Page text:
Is it safe to use glycolic acid during pregnancy?

I am often asked what skincare products can be used in pregnancy. A specific ingredient I am hearing more about is glycolic acid during pregnancy. Let’s face it, pregnancy can bring about some unwanted changes to to our skin…hello hormones;) Add to that we can’t always use products we have become accustomed to – it gets overwhelming!  After having 4 babies, I’ve become aware of what ingredients to avoid during pregnancy to keep baby safe. And today I am sharing all about glycolic acid in pregnancy.  


Check out my full post on Pregnancy Safe Skincare here!


*As always I am not a doctor, please always consult with your physician before taking on any new regimen that you are unsure of. 

*Affiliate Disclosure: I do have affiliate links in this blog post. If you purchase something from my link, I will receive a small commission from the sale.  This comes at no cost to you, but is paid by the company.  I do not take becoming an affiliate with any company lightly.  If I am, it’s because I believe in the company and their product. 


Glycolic acid is a chemical exfoliant that can be found in various products at varying concentrations.


What is glycolic acid and what is it used for?


Glycolic acid is one of the stronger Alpha Hydroxy Acids (AHA), which are chemical exfoliants for your skin. This powerhouse ingredient is derived from sugarcane and works by loosening the bonds between our skin cells and allowing the top layer of skin to slough off. 


This cell turnover can help with skin dullness but it can also be great for anti-aging purposes by helping to minimize fine lines and wrinkles. It even helps with blemishes and hyperpigmentation caused from past blemishes by increasing collagen and hyaluronic acid production in the skin.  


To understand exactly what Glycolic Acid is, you need to know that there are two categories of exfoliating acids (chemical exfoliants): Alpha Hydroxy Acids(AHA’s) or Beta Hydroxy Acids(BHA’s). They can be used separately for different purposes or in combination. Glycolic acid is probably one of the most well known AHA’s.


AHA’s are not as strong as BHA’s. They are water soluble so work more on the surface of the skin versus BHA’s are oil soluble and able to penetrate into your pores – which is great for oily or acne prone skin.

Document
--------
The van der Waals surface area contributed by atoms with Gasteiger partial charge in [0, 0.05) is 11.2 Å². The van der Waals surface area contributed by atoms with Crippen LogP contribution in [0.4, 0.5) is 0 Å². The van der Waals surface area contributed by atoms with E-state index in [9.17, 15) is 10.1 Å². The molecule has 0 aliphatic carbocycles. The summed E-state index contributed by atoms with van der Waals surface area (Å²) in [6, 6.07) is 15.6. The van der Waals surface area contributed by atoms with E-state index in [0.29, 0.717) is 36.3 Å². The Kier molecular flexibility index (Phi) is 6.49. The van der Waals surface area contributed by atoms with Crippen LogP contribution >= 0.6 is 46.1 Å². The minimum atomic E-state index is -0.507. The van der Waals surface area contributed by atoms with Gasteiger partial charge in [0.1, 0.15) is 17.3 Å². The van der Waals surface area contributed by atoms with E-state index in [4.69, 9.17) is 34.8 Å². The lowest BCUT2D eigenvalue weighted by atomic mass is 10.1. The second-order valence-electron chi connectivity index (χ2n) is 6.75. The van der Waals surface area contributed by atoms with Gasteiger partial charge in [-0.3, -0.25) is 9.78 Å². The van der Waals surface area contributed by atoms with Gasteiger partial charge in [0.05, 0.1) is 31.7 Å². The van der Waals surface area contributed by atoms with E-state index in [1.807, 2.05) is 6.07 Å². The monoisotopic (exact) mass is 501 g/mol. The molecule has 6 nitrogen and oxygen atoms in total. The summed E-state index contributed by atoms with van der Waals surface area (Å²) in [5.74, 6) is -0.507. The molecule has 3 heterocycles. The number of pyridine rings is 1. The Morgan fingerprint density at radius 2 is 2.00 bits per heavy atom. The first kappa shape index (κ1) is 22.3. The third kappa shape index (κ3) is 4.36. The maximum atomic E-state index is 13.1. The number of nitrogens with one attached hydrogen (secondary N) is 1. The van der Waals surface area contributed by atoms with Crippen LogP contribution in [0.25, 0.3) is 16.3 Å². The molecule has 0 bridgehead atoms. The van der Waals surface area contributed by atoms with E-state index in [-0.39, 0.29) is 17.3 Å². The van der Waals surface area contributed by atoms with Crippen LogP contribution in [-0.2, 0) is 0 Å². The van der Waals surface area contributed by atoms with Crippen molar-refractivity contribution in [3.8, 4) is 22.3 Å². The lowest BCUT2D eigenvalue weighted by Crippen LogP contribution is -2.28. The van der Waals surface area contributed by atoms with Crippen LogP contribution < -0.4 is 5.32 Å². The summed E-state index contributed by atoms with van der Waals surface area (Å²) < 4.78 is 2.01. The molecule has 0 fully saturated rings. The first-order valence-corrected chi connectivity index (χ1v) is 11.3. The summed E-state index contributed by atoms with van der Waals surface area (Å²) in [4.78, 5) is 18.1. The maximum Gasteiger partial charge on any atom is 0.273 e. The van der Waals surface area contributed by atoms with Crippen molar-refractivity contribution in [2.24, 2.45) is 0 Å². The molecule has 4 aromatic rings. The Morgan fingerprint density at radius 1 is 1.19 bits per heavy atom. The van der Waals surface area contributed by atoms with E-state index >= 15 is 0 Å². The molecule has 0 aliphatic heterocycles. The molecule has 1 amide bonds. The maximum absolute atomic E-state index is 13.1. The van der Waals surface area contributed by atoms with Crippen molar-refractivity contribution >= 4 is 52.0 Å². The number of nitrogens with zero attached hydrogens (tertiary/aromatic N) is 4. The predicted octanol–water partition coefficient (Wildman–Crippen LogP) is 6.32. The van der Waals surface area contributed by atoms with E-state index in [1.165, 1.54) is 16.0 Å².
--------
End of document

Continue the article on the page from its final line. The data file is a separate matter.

Check out my Best Exfoliators for Dry Skin here for more details.


What will be on an ingredient label if there is glycolic acid in a skincare product?


You should be able to look on the ingredient list and see if glycolic acid is listed on any skin care product. You should have a pretty good idea based on the type of product if it is something you should even be looking for. It can be found in exfoliants, face washes, face masks, moisturizers or (at much higher concentrations then over the counter products) in-office chemical peels.


Even more important, you should be able to find the concentration of glycolic acid that is in the product. Over the counter skincare products will be a lower concentration – 20% and under. In office chemical peels can be upwards of 70%.


When considering a product with glycolic acid, you may want to start with a lesser concentration to see how your skin reacts. Especially during pregnancy, your skin has likely become more sensitive and more easily irritated than you are used to. You can always get a higher concentration later if you feel like the lower concentration isn’t working and your skin isn’t irritated in any way.


Looking to make some natural baby swaps? Check out my FREE guide here!



What does research say about glycolic acid use during pregnancy?


Yes, glycolic acid is thought to be safe in pregnancy. However, I think it is important to look at available research if you question any ingredient. Having an open mind and realizing that science is always evolving at the same time. If you don’t feel comfortable with an ingredient, there are usually alternatives that you can use in place of that ingredient.


Here are just a few research articles I found that support glycolic acid use being safe in pregnancy: